As for expanding public support for local news, Lafleur is right to raise concerns. Yet the policy response ought to be far more market-based and decentralized than merely throwing a $1 billion per year to a single public broadcaster. 

One simple idea is that the government should expand access to its “registered journalism organizations” status. This would permit more news organizations to sit institutionally in a unique space somewhere between traditional for-profit models and charitable status. It would give them the scope to access new sources of funding, including philanthropic support, without being hamstrung by some of the editorial constraints faced by a traditional charity. 

The government should also promote and expand public support for Canadians’ individual subscriptions. There are currently dozens of news media organizations for whom print or digital subscriptions can be eligible for a non-refundable tax credit. One option would be to make it refundable so that it essentially functions as a cash voucher to be used against subscriptions from Canadian-based sources. It would ensure the distribution of public dollars is democratized and therefore follows Canadians’ preferences rather than the diktats of bureaucrats and large tech firms. 

An immediate step would be to follow Lafleur’s recommendation to bar the CBC from directly competing with private, for-profit news entities when it comes to the selling of advertising. It’s indefensible that successive governments have permitted the public broadcaster to undercut the revenue model of private news organizations which are risking shareholder capital to provide a public good in the form of local, regional, or national news and ultimately live or die on their advertising sales. It’s even more egregious that in recent years the CBC has gone well beyond traditional advertising to try and become a major player in the manipulative world of “branded content” where advertisers’ messages are seamlessly mixed into CBC on-air and online content. All this needs to stop. It’s lousy public policy and toxic for the CBC in terms of its journalistic reputation.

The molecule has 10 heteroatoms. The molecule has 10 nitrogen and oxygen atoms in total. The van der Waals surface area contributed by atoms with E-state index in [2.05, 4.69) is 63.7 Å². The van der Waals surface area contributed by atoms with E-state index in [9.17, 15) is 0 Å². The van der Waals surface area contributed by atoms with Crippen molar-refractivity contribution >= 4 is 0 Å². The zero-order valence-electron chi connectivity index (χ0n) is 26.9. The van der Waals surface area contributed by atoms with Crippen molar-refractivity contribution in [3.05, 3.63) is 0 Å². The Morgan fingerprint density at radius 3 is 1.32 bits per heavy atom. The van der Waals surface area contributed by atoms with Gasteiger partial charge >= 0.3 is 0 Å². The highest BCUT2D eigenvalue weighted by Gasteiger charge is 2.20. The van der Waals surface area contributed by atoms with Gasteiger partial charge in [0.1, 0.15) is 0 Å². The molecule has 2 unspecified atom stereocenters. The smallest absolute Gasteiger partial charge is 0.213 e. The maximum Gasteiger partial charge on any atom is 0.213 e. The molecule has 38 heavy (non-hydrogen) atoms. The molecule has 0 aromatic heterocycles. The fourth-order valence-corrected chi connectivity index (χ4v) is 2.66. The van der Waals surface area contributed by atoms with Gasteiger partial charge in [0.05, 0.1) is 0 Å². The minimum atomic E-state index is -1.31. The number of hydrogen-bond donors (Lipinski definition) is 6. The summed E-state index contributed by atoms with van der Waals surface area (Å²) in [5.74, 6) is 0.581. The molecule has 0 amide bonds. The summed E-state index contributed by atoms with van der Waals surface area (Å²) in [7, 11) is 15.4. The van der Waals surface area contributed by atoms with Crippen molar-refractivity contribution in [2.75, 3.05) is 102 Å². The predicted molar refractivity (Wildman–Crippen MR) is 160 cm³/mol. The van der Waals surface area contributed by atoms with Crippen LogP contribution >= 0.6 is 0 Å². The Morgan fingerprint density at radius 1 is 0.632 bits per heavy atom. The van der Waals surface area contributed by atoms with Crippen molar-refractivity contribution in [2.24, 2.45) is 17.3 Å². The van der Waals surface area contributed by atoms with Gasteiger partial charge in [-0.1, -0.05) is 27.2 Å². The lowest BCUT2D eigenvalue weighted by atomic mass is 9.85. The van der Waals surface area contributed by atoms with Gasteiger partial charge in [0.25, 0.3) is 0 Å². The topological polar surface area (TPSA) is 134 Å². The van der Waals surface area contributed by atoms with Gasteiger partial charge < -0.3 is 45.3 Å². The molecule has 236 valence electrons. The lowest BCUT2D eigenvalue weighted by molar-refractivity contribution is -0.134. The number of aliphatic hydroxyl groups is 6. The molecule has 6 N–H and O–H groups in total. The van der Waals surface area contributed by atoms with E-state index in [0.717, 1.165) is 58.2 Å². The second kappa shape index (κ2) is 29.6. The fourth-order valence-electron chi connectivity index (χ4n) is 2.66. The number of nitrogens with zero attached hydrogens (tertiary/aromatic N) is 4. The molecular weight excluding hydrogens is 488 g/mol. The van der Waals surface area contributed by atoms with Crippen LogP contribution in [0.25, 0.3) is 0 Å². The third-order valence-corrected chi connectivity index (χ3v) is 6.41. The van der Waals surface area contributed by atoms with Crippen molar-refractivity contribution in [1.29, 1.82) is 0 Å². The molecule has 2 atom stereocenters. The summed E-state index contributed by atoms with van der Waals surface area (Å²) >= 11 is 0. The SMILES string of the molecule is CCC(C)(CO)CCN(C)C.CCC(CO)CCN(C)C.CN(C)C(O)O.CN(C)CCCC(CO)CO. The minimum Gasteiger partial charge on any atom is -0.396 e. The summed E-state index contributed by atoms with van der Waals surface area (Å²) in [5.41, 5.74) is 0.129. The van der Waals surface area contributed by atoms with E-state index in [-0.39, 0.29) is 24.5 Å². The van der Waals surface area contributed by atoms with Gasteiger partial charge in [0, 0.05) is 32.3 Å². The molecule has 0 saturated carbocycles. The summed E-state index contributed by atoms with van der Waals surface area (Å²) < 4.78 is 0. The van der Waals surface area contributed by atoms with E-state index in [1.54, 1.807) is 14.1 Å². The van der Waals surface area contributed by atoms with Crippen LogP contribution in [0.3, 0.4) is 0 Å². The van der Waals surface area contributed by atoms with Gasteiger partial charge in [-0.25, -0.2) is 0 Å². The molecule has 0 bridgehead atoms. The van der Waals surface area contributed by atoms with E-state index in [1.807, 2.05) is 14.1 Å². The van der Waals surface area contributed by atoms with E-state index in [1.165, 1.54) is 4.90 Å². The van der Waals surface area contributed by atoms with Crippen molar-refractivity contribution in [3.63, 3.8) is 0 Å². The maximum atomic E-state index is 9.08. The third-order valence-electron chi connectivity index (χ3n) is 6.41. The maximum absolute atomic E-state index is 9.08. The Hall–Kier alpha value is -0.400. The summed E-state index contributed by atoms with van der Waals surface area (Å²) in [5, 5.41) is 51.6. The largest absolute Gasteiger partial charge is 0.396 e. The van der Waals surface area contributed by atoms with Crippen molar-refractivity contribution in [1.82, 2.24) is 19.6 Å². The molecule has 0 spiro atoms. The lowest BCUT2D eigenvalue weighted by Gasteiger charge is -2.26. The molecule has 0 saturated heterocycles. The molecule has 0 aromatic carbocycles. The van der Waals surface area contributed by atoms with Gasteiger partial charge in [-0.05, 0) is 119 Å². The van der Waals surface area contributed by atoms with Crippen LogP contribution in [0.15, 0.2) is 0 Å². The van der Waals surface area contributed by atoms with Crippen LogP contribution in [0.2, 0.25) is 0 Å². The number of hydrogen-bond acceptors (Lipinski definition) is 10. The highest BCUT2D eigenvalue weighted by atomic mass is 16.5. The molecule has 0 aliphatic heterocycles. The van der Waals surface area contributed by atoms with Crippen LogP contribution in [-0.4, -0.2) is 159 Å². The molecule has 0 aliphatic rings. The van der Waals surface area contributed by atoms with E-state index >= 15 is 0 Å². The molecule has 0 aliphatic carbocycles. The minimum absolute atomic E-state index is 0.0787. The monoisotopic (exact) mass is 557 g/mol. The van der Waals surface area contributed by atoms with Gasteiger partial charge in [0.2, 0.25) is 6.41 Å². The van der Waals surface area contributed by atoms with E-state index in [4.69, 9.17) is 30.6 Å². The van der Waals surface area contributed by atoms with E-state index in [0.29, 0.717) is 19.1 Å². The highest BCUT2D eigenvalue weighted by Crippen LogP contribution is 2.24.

That’s a long way of saying, I suppose, that Lafleur (who we’re honoured to publish at The Hub) is right to raise concerns about the state of the modern media landscape but wrong to think the CBC is part of the solution. After more than 90 years, the public broadcaster has outlived its usefulness. It’s time to rethink its place in the Canadian media landscape, including possibly winding it down altogether. The future ought to lie in putting dollars in the hands of Canadians and letting them determine the country’s broadcasting future.